VY pipe report finds some behavior 'troubling'

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BRATTLEBORO -- Even though an internal investigation concluded that no Vermont Yankee employees intentionally misled state regulators or their contractors, in a report issued Friday, the law firm hired by Entergy to prepare the report said a number of staffers failed to follow through on requests for more information or "rationalized away the inconsistency or downplayed it so that there was no true inconsistency left."

In a 114-page report filed Thursday, Morgan Lewis & Bockius, which conducted the investigation, stated Entergy's agents and representatives gave incomplete answers to questions by the state Public Service Board and should have corrected them later, but that they never tried to deceive.

The investigation was a result of allegations that Yankee representatives gave incorrect or inaccurate information during discussions on the extent of piping systems at the plant in Vernon.

The report blames the misstatements, in part, on differing interpretations of "underground piping" -- pipes carrying radioactive material that were in contact with soil as opposed to those carrying the material that were underground but contained within trenches. Staffers also concluded that a request to describe underground piping at the plant had to do with those carrying liquid but not gaseous effluents.

State officials and a contractor working for the state were told in 2008 and 2009 that the plant didn't have the kind of underground piping that could carry tritium or other radioactive substances, but in January plant officials announced that tritium had been found in a groundwater monitoring well at the plant.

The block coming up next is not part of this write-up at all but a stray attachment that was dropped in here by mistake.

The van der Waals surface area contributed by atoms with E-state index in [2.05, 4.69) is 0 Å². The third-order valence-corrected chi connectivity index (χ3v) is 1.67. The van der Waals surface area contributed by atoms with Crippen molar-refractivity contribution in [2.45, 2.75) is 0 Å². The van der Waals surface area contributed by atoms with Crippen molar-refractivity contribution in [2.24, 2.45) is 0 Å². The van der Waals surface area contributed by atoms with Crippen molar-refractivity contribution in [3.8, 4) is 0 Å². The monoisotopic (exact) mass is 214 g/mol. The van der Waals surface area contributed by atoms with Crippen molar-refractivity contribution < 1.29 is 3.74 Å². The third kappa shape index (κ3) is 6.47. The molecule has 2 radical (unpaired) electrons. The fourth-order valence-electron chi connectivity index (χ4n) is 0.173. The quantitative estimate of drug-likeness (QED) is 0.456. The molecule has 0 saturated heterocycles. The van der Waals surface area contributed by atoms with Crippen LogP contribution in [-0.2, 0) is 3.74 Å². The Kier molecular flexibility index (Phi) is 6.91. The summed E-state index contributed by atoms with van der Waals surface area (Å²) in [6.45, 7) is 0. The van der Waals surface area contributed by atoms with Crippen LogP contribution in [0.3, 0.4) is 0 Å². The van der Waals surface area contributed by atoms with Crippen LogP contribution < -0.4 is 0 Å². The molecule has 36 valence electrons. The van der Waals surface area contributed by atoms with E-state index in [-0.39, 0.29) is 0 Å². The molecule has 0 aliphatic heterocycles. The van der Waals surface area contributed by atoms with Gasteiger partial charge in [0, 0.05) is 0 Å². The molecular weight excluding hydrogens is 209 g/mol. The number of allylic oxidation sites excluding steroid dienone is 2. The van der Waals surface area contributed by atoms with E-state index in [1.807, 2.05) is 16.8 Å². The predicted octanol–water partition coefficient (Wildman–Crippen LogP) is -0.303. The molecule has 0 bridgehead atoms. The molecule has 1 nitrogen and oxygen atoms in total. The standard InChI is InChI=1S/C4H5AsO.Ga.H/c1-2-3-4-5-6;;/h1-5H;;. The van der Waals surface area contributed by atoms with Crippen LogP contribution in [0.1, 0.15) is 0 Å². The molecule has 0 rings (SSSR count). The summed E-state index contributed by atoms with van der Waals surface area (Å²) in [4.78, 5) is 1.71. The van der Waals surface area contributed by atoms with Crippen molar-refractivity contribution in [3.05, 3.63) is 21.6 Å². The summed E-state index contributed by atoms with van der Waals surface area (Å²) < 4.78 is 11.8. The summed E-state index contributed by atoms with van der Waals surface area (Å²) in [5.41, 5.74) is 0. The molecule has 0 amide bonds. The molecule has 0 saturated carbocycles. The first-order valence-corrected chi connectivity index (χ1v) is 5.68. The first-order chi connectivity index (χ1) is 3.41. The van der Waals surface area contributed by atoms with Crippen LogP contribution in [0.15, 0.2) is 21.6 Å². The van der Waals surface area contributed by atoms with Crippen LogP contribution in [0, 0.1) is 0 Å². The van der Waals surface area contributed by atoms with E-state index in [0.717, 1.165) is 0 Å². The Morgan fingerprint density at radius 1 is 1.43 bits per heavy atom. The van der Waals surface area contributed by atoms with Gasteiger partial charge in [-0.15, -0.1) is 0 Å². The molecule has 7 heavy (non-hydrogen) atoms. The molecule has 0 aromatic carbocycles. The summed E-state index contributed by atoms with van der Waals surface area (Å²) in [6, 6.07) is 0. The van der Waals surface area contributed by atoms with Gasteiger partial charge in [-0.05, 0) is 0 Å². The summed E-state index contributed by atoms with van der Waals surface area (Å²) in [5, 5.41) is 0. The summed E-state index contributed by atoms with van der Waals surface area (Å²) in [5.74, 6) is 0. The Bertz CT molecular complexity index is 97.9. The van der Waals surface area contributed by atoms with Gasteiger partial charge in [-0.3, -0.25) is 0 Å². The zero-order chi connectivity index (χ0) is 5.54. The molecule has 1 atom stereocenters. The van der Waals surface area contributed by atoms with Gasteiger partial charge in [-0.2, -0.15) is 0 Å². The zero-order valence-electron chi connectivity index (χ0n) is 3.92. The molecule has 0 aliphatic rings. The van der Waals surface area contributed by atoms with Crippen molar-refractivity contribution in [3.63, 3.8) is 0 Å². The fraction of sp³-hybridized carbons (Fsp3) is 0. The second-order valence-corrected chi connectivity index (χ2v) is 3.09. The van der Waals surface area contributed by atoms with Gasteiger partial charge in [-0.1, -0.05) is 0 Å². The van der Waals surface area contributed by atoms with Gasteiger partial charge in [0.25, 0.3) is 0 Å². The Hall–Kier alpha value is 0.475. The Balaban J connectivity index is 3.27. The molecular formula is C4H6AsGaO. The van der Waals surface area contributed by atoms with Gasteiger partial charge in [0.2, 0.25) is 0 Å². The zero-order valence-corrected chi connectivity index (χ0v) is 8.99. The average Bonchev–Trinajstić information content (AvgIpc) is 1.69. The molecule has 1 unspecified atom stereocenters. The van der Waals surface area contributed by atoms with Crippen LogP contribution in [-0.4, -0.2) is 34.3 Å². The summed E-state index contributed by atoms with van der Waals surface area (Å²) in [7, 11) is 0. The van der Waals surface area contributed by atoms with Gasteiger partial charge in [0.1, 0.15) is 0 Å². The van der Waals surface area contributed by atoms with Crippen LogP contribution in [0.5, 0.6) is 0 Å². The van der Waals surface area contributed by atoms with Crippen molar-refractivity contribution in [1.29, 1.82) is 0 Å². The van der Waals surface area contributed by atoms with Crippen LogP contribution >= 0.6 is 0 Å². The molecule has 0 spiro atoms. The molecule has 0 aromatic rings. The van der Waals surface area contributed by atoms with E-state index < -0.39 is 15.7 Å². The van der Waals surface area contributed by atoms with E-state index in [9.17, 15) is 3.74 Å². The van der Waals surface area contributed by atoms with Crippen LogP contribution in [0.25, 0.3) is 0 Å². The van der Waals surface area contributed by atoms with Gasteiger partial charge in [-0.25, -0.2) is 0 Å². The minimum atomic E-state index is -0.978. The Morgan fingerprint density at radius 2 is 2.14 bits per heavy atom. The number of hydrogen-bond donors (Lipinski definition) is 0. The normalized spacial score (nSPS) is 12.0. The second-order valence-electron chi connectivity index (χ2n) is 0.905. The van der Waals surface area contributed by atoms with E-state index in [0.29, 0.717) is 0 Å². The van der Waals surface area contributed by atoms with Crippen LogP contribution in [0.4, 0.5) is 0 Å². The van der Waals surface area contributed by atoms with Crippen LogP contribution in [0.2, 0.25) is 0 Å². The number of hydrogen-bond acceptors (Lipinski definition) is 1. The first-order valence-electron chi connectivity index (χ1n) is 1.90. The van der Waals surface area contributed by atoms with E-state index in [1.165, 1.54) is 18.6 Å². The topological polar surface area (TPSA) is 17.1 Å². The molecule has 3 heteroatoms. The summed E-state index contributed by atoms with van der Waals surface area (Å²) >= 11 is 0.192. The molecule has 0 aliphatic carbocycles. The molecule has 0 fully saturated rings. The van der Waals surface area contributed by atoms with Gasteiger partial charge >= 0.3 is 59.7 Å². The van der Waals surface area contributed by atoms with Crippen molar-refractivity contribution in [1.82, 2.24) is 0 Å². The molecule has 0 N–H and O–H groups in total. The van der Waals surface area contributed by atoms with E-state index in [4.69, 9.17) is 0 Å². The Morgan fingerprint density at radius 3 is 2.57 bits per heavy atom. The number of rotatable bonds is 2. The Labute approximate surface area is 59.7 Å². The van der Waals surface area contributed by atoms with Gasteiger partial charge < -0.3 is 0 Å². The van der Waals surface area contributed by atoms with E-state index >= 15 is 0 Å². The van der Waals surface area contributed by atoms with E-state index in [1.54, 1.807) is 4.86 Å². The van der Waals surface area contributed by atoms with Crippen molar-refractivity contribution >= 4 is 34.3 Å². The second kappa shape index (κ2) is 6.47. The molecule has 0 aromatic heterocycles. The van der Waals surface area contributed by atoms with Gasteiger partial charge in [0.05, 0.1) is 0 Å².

The source of the leak was determined to be two steam trap drain lines in the plant's advanced off gas system, which Yankee representatives didn't consider in the scope of a comprehensive reliability assessment commissioned by the state because they were contained in an underground pipe tunnel and were not in direct contact with soil.

The law firm said that in May 2009 testimony before the Public Service Board, Entergy Nuclear Vice President Jay Thayer didn't mean to give misleading information, and that others in the company identified the discrepancies but failed to correct or clarify them.

"It's evident in reading the report that people recognized within Entergy that there was something wrong with Mr. Thayer's testimony," said David O'Brien, commissioner of the Vermont Department of Public Service. "There was a lot of conversation among the players at Entergy in between testimony given by Thayer and (site vice president) Michael Colomb, but yet the record was not corrected."

The law firm found that "certain (Entergy Nuclear Vermont Yankee) personnel failed at times to clarify understandings and assumptions and therefore allowed statements to be made that were incomplete and inaccurate when viewed in a context different from the one relevant to the (comprehensive reliability assessment)."

One Yankee employee told the investigators that clarifications were not asked for nor was more information given because "senior management (wanted) to avoid expansions of scope of the audit ..."

They were also advised by Downs Rachlin Martin, which represents Entergy in Vermont, that their responses "should be directed solely to the question asked and should not offer information, analysis or opinions not requested."